Now it’s important to point out that quality of life is not the same thing as prosperity. Our current consumer driven economies are in no way sustainable even given the promises of renewable energy and greater efficiency. Capitalism, responsible for so much of the good in our modern world that we take for granted, cannot continue as it is. As we seek a solution to the environmental crises of our own making we must remember that the problems our system has created will likely prove unsolvable to that same system. Even the efforts of hedonistic sustainability, wonderful step though it is, will not succeed unless there is an equal change in how both we and our society relate to the natural world.
This sounds like a massive, almost unachievable, undertaking. I agree with the former but disagree strongly with the latter. We have the technological solutions to many of the problems we are already facing and the ingenuity to discover solutions for the rest. The primitivist idea that technology naturally results in environmental destruction is a false one. Calls to abandon it will not solve anything and indeed will hold us back from the only thing that ever has solved anything. This is not to deny that technology has never resulted in negative consequences, only that it’s use is inherently negative. It is not technology that has failed us but we who have failed to use it properly. Luckily, though we have stumbled a lot on the way, we may be approaching the point where our moral development begins to catch up with out scientific.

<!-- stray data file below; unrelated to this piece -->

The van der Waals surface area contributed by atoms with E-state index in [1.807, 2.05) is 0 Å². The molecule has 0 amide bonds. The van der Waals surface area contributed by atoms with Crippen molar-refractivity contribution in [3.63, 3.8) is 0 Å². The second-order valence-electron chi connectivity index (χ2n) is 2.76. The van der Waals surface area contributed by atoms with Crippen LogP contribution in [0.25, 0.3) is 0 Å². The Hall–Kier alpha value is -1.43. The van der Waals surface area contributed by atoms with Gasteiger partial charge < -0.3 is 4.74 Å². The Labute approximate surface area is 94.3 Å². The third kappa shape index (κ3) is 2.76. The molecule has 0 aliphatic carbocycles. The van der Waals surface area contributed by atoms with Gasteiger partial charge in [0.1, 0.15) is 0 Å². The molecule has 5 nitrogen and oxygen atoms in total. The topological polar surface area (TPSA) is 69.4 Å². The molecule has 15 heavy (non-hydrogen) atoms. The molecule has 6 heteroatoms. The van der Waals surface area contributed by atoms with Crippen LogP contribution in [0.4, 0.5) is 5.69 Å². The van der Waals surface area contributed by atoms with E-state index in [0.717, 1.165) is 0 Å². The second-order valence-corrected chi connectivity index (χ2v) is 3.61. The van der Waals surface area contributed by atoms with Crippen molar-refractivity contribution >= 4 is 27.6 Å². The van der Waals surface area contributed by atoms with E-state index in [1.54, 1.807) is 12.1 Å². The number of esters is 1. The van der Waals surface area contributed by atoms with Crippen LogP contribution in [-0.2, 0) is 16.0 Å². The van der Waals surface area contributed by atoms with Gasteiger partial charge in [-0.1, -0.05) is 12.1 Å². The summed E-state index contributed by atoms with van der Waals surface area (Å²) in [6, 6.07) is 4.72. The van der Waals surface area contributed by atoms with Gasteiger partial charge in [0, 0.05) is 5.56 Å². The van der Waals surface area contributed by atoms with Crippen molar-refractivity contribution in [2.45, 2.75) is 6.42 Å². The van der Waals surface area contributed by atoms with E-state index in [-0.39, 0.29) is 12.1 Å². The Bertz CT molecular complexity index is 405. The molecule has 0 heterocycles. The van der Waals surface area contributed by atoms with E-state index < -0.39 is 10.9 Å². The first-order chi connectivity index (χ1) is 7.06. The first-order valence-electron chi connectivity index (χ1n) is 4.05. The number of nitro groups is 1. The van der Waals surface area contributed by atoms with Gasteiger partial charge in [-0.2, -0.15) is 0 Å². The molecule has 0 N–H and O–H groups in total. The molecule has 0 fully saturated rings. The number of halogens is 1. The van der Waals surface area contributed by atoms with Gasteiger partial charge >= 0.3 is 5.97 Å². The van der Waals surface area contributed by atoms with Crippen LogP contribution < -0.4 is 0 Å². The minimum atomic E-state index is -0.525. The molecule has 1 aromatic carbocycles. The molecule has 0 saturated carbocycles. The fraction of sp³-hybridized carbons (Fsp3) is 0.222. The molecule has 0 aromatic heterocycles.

In the past few decades we have seen the beginnings of a change in how humanity views the world around us. No longer putting ourselves above and away from the natural world we are coming to understand that we are a part of it as much as any other species. This has been seen in the efforts to expand our moral sphere to other animals and to see ourselves as stewards of the earth rather than exploiters. Now we are approaching a new step, seeing our very society not separate from the natural ecosystems but as an extension of them. Or perhaps to but it better:
Taking a big picture view, hedonistic sustainability is what happens when you stop thinking about buildings as structures and start thinking about them as ecosystems. When buildings are part of ecosystems, they can be used to help create a closed loop for recycling energy, minimizing your environmental impact and creating positive side products like a higher quality of life. Sustainable cities start with sustainable systems.